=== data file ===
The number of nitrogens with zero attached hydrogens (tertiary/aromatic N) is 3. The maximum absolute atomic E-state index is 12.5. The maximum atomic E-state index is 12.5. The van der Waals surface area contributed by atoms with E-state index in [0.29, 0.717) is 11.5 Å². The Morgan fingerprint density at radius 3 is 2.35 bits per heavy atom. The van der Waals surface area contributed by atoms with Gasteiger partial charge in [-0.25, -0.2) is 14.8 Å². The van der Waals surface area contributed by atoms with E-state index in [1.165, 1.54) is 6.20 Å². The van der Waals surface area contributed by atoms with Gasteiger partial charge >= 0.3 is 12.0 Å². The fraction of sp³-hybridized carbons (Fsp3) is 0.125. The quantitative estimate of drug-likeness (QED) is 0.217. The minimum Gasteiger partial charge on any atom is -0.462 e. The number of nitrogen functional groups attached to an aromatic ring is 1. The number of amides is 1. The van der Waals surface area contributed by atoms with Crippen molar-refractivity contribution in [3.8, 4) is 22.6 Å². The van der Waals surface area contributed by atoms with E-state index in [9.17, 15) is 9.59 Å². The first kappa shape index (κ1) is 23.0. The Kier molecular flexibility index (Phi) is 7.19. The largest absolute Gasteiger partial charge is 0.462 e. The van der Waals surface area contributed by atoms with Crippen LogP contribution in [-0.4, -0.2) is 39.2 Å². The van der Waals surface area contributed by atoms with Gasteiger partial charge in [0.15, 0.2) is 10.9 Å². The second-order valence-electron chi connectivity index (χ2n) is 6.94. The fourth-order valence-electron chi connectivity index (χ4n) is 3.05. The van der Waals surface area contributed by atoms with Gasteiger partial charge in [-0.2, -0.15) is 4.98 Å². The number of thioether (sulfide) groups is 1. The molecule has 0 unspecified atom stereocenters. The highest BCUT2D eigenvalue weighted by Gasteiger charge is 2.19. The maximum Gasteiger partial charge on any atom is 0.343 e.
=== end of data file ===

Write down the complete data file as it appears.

The number of nitrogens with zero attached hydrogens (tertiary/aromatic N) is 3. The maximum absolute atomic E-state index is 12.5. The maximum atomic E-state index is 12.5. The van der Waals surface area contributed by atoms with E-state index in [0.29, 0.717) is 11.5 Å². The Morgan fingerprint density at radius 3 is 2.35 bits per heavy atom. The van der Waals surface area contributed by atoms with Gasteiger partial charge in [-0.25, -0.2) is 14.8 Å². The van der Waals surface area contributed by atoms with E-state index in [1.165, 1.54) is 6.20 Å². The van der Waals surface area contributed by atoms with Gasteiger partial charge >= 0.3 is 12.0 Å². The fraction of sp³-hybridized carbons (Fsp3) is 0.125. The quantitative estimate of drug-likeness (QED) is 0.217. The minimum Gasteiger partial charge on any atom is -0.462 e. The number of nitrogen functional groups attached to an aromatic ring is 1. The number of amides is 1. The van der Waals surface area contributed by atoms with Crippen molar-refractivity contribution in [3.8, 4) is 22.6 Å². The van der Waals surface area contributed by atoms with E-state index in [9.17, 15) is 9.59 Å². The first kappa shape index (κ1) is 23.0. The Kier molecular flexibility index (Phi) is 7.19. The largest absolute Gasteiger partial charge is 0.462 e. The van der Waals surface area contributed by atoms with Crippen LogP contribution in [-0.4, -0.2) is 39.2 Å². The van der Waals surface area contributed by atoms with Gasteiger partial charge in [0.15, 0.2) is 10.9 Å². The second-order valence-electron chi connectivity index (χ2n) is 6.94. The fourth-order valence-electron chi connectivity index (χ4n) is 3.05. The van der Waals surface area contributed by atoms with Gasteiger partial charge in [-0.2, -0.15) is 4.98 Å². The number of thioether (sulfide) groups is 1. The molecule has 0 unspecified atom stereocenters. The highest BCUT2D eigenvalue weighted by Gasteiger charge is 2.19. The maximum Gasteiger partial charge on any atom is 0.343 e.